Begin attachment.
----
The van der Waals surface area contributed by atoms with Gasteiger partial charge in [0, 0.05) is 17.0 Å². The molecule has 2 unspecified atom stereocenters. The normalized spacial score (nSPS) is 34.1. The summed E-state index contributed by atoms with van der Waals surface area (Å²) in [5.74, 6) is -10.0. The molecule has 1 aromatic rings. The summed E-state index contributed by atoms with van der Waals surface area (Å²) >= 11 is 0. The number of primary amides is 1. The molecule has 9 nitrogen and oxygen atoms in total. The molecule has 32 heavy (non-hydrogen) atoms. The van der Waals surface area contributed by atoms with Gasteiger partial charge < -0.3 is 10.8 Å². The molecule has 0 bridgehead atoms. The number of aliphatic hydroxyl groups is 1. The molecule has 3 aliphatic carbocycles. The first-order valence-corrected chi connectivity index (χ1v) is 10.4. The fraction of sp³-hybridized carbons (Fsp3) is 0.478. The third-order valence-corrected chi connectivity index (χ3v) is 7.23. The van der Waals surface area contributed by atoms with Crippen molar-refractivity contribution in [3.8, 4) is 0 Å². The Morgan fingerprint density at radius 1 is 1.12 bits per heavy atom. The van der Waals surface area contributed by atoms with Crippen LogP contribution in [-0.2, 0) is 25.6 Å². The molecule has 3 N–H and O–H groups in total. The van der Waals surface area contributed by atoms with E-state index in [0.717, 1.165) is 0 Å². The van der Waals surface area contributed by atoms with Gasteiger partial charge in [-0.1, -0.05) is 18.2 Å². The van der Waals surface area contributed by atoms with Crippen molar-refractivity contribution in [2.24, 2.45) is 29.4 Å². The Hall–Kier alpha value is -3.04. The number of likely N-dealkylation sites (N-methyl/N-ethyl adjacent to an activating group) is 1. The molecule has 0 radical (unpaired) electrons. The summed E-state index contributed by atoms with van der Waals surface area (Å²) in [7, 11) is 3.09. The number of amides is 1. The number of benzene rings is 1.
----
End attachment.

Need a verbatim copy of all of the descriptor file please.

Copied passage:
The van der Waals surface area contributed by atoms with Gasteiger partial charge in [0, 0.05) is 17.0 Å². The molecule has 2 unspecified atom stereocenters. The normalized spacial score (nSPS) is 34.1. The summed E-state index contributed by atoms with van der Waals surface area (Å²) in [5.74, 6) is -10.0. The molecule has 1 aromatic rings. The summed E-state index contributed by atoms with van der Waals surface area (Å²) >= 11 is 0. The number of primary amides is 1. The molecule has 9 nitrogen and oxygen atoms in total. The molecule has 32 heavy (non-hydrogen) atoms. The van der Waals surface area contributed by atoms with Gasteiger partial charge < -0.3 is 10.8 Å². The molecule has 0 bridgehead atoms. The number of aliphatic hydroxyl groups is 1. The molecule has 3 aliphatic carbocycles. The first-order valence-corrected chi connectivity index (χ1v) is 10.4. The fraction of sp³-hybridized carbons (Fsp3) is 0.478. The third-order valence-corrected chi connectivity index (χ3v) is 7.23. The van der Waals surface area contributed by atoms with Crippen molar-refractivity contribution in [3.8, 4) is 0 Å². The Morgan fingerprint density at radius 1 is 1.12 bits per heavy atom. The van der Waals surface area contributed by atoms with Crippen LogP contribution in [-0.2, 0) is 25.6 Å². The molecule has 3 N–H and O–H groups in total. The van der Waals surface area contributed by atoms with E-state index in [0.717, 1.165) is 0 Å². The van der Waals surface area contributed by atoms with Gasteiger partial charge in [-0.1, -0.05) is 18.2 Å². The van der Waals surface area contributed by atoms with Crippen molar-refractivity contribution in [2.24, 2.45) is 29.4 Å². The Hall–Kier alpha value is -3.04. The number of likely N-dealkylation sites (N-methyl/N-ethyl adjacent to an activating group) is 1. The molecule has 0 radical (unpaired) electrons. The summed E-state index contributed by atoms with van der Waals surface area (Å²) in [7, 11) is 3.09. The number of amides is 1. The number of benzene rings is 1.